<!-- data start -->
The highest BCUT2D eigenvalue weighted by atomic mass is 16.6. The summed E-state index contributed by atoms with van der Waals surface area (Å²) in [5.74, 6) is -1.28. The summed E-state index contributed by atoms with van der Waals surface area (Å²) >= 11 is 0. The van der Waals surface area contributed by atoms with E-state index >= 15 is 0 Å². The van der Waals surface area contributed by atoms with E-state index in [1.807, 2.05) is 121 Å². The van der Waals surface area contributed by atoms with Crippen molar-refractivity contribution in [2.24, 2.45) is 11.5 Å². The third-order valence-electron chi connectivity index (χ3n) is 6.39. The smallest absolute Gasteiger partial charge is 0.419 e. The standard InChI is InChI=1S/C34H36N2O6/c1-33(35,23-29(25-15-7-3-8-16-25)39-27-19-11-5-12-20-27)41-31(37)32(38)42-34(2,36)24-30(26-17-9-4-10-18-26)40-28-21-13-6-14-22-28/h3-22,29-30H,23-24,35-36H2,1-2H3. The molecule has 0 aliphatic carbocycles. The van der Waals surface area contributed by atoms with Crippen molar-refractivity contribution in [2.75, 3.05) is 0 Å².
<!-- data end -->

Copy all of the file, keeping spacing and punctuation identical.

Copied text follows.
The highest BCUT2D eigenvalue weighted by atomic mass is 16.6. The summed E-state index contributed by atoms with van der Waals surface area (Å²) in [5.74, 6) is -1.28. The summed E-state index contributed by atoms with van der Waals surface area (Å²) >= 11 is 0. The van der Waals surface area contributed by atoms with E-state index >= 15 is 0 Å². The van der Waals surface area contributed by atoms with E-state index in [1.807, 2.05) is 121 Å². The van der Waals surface area contributed by atoms with Crippen molar-refractivity contribution in [2.24, 2.45) is 11.5 Å². The third-order valence-electron chi connectivity index (χ3n) is 6.39. The smallest absolute Gasteiger partial charge is 0.419 e. The standard InChI is InChI=1S/C34H36N2O6/c1-33(35,23-29(25-15-7-3-8-16-25)39-27-19-11-5-12-20-27)41-31(37)32(38)42-34(2,36)24-30(26-17-9-4-10-18-26)40-28-21-13-6-14-22-28/h3-22,29-30H,23-24,35-36H2,1-2H3. The molecule has 0 aliphatic carbocycles. The van der Waals surface area contributed by atoms with Crippen molar-refractivity contribution in [2.75, 3.05) is 0 Å².